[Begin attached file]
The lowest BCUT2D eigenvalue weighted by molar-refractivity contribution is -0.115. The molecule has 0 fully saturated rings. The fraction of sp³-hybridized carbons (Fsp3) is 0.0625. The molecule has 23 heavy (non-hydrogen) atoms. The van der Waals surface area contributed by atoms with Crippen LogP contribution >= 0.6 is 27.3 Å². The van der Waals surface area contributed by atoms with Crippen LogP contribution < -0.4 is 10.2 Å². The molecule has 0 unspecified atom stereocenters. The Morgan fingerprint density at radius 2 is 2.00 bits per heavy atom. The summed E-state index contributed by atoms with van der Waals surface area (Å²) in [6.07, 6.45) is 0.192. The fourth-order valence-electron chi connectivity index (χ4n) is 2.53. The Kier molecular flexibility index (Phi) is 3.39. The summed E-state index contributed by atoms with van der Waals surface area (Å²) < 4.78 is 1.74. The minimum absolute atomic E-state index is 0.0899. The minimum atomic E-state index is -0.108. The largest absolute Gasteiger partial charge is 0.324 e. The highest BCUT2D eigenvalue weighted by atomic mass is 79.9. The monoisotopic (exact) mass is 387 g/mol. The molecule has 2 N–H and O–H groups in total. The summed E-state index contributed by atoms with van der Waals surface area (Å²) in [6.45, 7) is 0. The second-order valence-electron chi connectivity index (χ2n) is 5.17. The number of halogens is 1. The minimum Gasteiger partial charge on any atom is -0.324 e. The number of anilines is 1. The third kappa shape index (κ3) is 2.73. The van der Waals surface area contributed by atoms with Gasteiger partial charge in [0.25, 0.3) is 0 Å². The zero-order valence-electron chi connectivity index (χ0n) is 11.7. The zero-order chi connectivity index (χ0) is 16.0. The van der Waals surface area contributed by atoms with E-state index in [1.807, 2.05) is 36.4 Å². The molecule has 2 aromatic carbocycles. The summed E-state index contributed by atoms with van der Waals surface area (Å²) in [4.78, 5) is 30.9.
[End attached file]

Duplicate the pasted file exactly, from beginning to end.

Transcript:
The lowest BCUT2D eigenvalue weighted by molar-refractivity contribution is -0.115. The molecule has 0 fully saturated rings. The fraction of sp³-hybridized carbons (Fsp3) is 0.0625. The molecule has 23 heavy (non-hydrogen) atoms. The van der Waals surface area contributed by atoms with Crippen LogP contribution >= 0.6 is 27.3 Å². The van der Waals surface area contributed by atoms with Crippen LogP contribution < -0.4 is 10.2 Å². The molecule has 0 unspecified atom stereocenters. The Morgan fingerprint density at radius 2 is 2.00 bits per heavy atom. The summed E-state index contributed by atoms with van der Waals surface area (Å²) in [6.07, 6.45) is 0.192. The fourth-order valence-electron chi connectivity index (χ4n) is 2.53. The Kier molecular flexibility index (Phi) is 3.39. The summed E-state index contributed by atoms with van der Waals surface area (Å²) < 4.78 is 1.74. The minimum absolute atomic E-state index is 0.0899. The minimum atomic E-state index is -0.108. The largest absolute Gasteiger partial charge is 0.324 e. The highest BCUT2D eigenvalue weighted by atomic mass is 79.9. The monoisotopic (exact) mass is 387 g/mol. The molecule has 2 N–H and O–H groups in total. The summed E-state index contributed by atoms with van der Waals surface area (Å²) in [6.45, 7) is 0. The second-order valence-electron chi connectivity index (χ2n) is 5.17. The number of halogens is 1. The minimum Gasteiger partial charge on any atom is -0.324 e. The number of anilines is 1. The third kappa shape index (κ3) is 2.73. The van der Waals surface area contributed by atoms with Gasteiger partial charge in [0.25, 0.3) is 0 Å². The zero-order valence-electron chi connectivity index (χ0n) is 11.7. The zero-order chi connectivity index (χ0) is 16.0. The van der Waals surface area contributed by atoms with E-state index in [1.807, 2.05) is 36.4 Å². The molecule has 2 aromatic carbocycles. The summed E-state index contributed by atoms with van der Waals surface area (Å²) in [4.78, 5) is 30.9.